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The King Has Lost His Crown
on 11 November 2009
Crime fiction comes in all flavours although some people would suggest that they are all low brow. A lot of the genre is hackneyed and regurgitates the same old stories to people who are comfortable in their bubbles. However, authors such as Don Winslow and Robert Ferrigno show that intelligence and wit can also play a part. In `Blood Stained Kings' Tim Willocks sets out his store early to do this as well as from the opening paragraph the book has a florid and intelligent style. Willocks' use of writing is at times excellent as he describes the inner workings of his characters in an artistic and truthful manner. However, this style also leads to confusion with some segments being so dense that I could not understand them.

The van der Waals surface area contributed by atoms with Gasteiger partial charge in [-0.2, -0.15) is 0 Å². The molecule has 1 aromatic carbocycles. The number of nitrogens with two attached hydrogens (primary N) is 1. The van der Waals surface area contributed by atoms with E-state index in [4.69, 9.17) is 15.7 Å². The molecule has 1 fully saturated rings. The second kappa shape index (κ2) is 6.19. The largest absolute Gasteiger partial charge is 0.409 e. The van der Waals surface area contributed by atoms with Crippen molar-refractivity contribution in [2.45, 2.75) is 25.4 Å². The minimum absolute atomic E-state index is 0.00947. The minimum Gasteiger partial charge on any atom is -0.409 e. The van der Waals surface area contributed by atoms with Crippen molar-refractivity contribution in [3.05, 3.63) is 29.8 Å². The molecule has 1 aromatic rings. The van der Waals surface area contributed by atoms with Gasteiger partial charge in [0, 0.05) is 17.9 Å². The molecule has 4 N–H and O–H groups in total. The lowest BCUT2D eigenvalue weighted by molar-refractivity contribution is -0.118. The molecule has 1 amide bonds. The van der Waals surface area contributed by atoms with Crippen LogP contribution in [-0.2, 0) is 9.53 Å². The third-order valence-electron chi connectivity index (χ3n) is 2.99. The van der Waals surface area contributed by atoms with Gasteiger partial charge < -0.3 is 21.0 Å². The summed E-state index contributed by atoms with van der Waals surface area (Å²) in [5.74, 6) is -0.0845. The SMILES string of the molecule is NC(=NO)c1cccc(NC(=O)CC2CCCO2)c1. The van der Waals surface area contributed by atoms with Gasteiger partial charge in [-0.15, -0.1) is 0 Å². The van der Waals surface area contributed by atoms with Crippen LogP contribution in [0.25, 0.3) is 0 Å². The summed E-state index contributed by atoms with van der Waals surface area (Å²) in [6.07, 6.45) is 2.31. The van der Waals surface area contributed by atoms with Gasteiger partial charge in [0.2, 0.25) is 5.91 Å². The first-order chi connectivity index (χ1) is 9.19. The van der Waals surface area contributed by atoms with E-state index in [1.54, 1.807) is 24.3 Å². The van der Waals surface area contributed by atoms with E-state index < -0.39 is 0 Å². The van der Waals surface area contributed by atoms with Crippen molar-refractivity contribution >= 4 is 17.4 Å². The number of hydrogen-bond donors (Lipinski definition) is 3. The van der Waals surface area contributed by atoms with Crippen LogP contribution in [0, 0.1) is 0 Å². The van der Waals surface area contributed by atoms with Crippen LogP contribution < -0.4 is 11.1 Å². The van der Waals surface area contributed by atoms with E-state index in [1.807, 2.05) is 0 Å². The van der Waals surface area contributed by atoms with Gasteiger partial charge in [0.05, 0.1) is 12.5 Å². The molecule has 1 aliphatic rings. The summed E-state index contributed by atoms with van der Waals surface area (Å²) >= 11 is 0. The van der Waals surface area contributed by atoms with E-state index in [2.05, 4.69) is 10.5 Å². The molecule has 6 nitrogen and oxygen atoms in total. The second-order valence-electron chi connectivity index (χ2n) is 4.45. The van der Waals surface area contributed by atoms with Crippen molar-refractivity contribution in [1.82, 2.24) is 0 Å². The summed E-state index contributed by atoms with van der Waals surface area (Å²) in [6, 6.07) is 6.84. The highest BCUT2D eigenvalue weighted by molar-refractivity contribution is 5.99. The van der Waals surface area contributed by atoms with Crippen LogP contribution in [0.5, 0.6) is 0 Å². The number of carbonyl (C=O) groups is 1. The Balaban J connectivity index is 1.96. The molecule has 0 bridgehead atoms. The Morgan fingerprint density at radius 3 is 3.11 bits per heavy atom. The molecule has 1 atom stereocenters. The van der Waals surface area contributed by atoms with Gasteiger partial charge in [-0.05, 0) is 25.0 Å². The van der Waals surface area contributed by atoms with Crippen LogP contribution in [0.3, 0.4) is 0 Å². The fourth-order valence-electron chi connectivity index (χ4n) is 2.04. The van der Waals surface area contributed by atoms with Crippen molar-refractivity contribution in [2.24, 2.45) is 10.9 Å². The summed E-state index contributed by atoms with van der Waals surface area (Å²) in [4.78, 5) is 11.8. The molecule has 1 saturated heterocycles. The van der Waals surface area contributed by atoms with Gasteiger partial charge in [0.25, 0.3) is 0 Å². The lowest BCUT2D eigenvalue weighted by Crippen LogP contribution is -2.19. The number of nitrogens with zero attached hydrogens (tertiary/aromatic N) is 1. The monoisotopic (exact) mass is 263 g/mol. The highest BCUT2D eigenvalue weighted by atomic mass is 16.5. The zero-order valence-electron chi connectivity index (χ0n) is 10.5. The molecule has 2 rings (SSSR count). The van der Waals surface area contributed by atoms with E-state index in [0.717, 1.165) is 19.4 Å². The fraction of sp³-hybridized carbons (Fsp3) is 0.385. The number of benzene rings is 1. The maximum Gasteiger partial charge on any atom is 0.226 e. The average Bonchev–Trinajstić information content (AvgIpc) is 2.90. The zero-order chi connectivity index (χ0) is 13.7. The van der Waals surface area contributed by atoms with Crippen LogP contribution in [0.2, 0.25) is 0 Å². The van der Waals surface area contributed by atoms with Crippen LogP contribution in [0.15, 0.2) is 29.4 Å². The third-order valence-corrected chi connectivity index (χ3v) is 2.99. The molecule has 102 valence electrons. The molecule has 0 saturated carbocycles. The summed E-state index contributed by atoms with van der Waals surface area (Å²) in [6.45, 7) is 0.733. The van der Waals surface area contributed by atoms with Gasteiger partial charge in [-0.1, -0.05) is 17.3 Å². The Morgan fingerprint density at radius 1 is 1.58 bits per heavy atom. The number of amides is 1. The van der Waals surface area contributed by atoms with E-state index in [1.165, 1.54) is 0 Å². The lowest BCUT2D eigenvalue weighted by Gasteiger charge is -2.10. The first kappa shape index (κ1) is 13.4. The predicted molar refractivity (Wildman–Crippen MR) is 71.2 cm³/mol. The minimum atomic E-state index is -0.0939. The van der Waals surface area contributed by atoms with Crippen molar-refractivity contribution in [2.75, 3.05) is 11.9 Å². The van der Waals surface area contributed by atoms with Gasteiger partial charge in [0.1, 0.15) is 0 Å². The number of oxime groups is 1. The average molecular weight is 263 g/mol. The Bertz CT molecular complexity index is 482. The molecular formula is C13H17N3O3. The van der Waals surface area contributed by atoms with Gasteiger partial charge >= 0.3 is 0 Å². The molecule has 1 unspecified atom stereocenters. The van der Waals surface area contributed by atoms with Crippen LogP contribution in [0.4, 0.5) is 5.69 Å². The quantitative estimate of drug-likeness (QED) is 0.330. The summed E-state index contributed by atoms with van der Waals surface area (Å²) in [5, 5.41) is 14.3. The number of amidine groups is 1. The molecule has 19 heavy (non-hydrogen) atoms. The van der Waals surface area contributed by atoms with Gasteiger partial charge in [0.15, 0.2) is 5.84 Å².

What also shocked me for a book that proposed a high brow core was that it became so schlocky towards the end. The book has ultra violent moments and some unneeded adult encounters that were a little embarrassing to read. The book fluctuated from philosophical musing to out and out action. On their own these two elements work well and a book that was all action or all intelligence would have been excellent. However, Willocks' does not attempt this and instead has written a book with possibly the highest sense of its own importance that I have ever read. This is not to say that the action set pieces are not fun, but don't try and pretend that you are not a B-Movie style crime writer. Go into this book looking for a cheesy action crime thriller and you will be happy, go in looking for intelligence and you will feel robbed.